VALO2ASIA spoke with Jayvee “DubsteP” Paguirigan to discuss Team Secret’s performance in 2022, the chance of PH teams in Ascension, and his wishes to have some sort of FPL in VALORANT ranked.
PHILIPPINES – Looking back, DubsteP and Team Secret shocked the world at VALORANT Champions 2021. After missing out on their chance to play in Masters Berlin, Team Secret made a strong statement at Champions by finishing in the top eight after taking down some of the world’s top teams before getting knocked out by eventual winners Acend. To top it all off, DubsteP himself was ranked as Asia’s number-one player at the 2021 VALO2ASIA Awards.
Unfortunately, things did not pan out how people thought 2022 would go for the Filipino squad, as Team Secret could not repeat the performance throughout the year. They were unable to qualify for both Masters tournaments and even missed out on the entirety of the 2022 VCT APAC Stage 1 Challengers.
It was getting better to the end of the year, though, with a 3rd-4th finish at the VALORANT India Invitational. Team Secret will also compete in this year’s VCT Pacific league, an exclusive league for ten of larger APAC’s top teams that include Paper Rex, Gen.G, DRX, and many others.
VALO2ASIA: Let’s return to 2021 when you and Team Secret reached the top eight at VALORANT Champions. Many can say it was the most notable achievement of your esports career. What can you recall about that moment?
DubsteP: I guess I could recall the awakening I had in Champions 2021. I felt like at that moment that I could be anyone I wanted to be and the team was more than capable of doing what we did. It was a surreal moment up until now.
VALO2ASIA: In VCT 2023, in which every partnership team must field a 6-man roster, Team Secret had already started to adapt to this configuration since Jremy’s arrival, when most of the teams in APAC still stick with five players. What were the reasons back then when you decided to play with a six-man roster?
DubsteP: I think you could say that we needed one more person to stand by in case anything happens. A sixth player would be great as well whenever we needed a larger agent pool as well
VALO2ASIA: 2022 was not the best year for Team Secret, but do you personally think it was because the team’s skill level moved backward or the competition itself has been getting tougher than the previous year?
DubsteP: I believe the competition became tougher because, in this league, when you stop growing, that’s where it will strike the most. I think we really lacked this year and we want our redemption for 2023.
VALO2ASIA: Team Secret’s decision to bring Lionel “lenne” Lim You Xiang was surprising for some. What can you tell about the decision to have him? Also what is the communication like with the Singaporean player? Is Team Secret now communicating in English or lenne has to adjust to the team’s communication with Tagalog?
DubsteP: When Lenne is playing we talk in English. If lenne is not playing, we obviously speak Tagalog. Communication with lenne is great, it’s like playing a normal APAC-ranked game in SG servers where everyone plays every single day.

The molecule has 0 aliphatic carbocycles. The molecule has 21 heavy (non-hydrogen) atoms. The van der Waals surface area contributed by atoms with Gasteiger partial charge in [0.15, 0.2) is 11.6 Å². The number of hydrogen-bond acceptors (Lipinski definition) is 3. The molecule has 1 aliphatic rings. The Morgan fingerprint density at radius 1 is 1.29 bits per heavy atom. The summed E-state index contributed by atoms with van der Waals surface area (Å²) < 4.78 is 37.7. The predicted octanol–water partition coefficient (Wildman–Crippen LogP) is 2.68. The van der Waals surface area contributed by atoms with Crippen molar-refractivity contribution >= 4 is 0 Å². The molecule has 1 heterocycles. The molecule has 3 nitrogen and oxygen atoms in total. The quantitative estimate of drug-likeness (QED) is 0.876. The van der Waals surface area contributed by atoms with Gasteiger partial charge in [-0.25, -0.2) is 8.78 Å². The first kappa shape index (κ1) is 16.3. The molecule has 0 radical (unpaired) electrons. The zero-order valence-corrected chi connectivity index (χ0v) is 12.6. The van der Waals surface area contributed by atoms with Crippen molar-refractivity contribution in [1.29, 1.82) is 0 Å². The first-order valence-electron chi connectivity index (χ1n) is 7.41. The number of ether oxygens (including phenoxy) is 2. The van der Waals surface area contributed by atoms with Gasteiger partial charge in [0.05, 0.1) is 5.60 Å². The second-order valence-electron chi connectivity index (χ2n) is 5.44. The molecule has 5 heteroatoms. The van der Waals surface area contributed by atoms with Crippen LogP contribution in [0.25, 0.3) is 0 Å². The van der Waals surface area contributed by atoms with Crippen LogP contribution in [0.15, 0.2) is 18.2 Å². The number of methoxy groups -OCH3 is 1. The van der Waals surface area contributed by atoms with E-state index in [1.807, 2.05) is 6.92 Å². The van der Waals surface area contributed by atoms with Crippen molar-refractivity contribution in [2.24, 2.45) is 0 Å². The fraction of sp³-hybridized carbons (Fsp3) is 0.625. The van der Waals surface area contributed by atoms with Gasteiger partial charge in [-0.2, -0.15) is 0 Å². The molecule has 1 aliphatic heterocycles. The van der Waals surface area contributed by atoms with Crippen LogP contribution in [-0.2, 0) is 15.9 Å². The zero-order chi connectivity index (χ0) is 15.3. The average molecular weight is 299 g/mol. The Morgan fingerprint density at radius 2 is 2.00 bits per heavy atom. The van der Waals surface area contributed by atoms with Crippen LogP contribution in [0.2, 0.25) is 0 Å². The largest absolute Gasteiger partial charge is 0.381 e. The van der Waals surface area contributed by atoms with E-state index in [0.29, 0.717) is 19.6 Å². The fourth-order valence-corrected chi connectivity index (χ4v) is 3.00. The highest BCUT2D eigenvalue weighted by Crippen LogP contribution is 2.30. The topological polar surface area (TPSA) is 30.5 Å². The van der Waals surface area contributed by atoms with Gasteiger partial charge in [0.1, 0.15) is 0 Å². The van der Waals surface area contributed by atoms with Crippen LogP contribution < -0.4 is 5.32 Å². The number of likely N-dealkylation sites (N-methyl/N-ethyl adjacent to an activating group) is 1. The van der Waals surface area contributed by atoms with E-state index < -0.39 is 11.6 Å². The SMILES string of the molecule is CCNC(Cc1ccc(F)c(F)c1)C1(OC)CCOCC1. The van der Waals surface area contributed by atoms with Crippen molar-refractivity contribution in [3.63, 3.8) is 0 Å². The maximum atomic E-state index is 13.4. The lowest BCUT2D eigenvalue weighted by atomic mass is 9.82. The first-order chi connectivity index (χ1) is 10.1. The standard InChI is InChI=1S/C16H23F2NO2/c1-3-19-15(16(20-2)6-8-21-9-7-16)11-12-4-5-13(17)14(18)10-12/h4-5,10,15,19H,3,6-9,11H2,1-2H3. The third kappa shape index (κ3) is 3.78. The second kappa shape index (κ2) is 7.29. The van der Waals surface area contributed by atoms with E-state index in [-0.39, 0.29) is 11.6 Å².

VALO2ASIA: Team Secret already competed in two OFF//SEASON tournaments, and you guys have been switching the fifth player, with Lenne in Gwangju and Adrian “Invy” Reyes in India. What’s the fundamental difference between these players, and has the team decided on the starting five?
DubsteP: To be honest, we wanted to see what works with us more. We wanted to see what fit us as a team and to see both players play with us, I think a major difference would be the communication. Other than that, there is no significant difference as both players are performing well.
VALO2ASIA: Talking about the domestic Filipino scene, are there any Filipino teams or players that all of the APAC should be aware of outside of the partnered teams? A team or a player that could make a breakthrough next year.
DubsteP: I guess Oasis Gaming, SR Nacague, and NAOS Esports would be the team to watch next year. I believe they have the potential to surprise every other APAC team as well.
VALO2ASIA: Who do you wish to meet and compete against in Sao Paulo, Brazil, next year and why?
DubsteP: I would say, NAVI or Liquid. I still want my revenge from VCT 2021. Even if the roster was way different, most players are still there.
VALO2ASIA: How about in the Pacific league? Is there any particular player or team that you really wish to compete against?
DubsteP: I want to play more against Paper Rex. I feel like every time we play against them, we grow as a team.
VALO2ASIA: In one of your tweets, you wished there was some sort of FPL in VALORANT ranked. What do you think of the current state of VALORANT ranked in SEA and is that the best way in your opinion to improve the quality of our matches?
DubsteP: Ranked games in general are a way to hone your skills without the requirement of being in a team right? If so, having some sort of FPL would be a good ground to see rising talents. Because rankings nowadays are so random and sometimes the skill gap is way too large. I am not saying it happens all the time but it happens way too often.
VALO2ASIA: Before we end the interview, in 2023 it will be nine years since you became an esports athlete. What is the best advice that you can give to any aspiring esports athlete that still competes in the amateur scene?
DubsteP: Believe in yourself more. Do not limit yourself just because you are this year old or whatever. I do believe that you can achieve the things that you chase for if you want it enough for you to work hard. Also the greatest advice I acknowledged was to be patient and trust the process.
Cover photo courtesy of Riot Games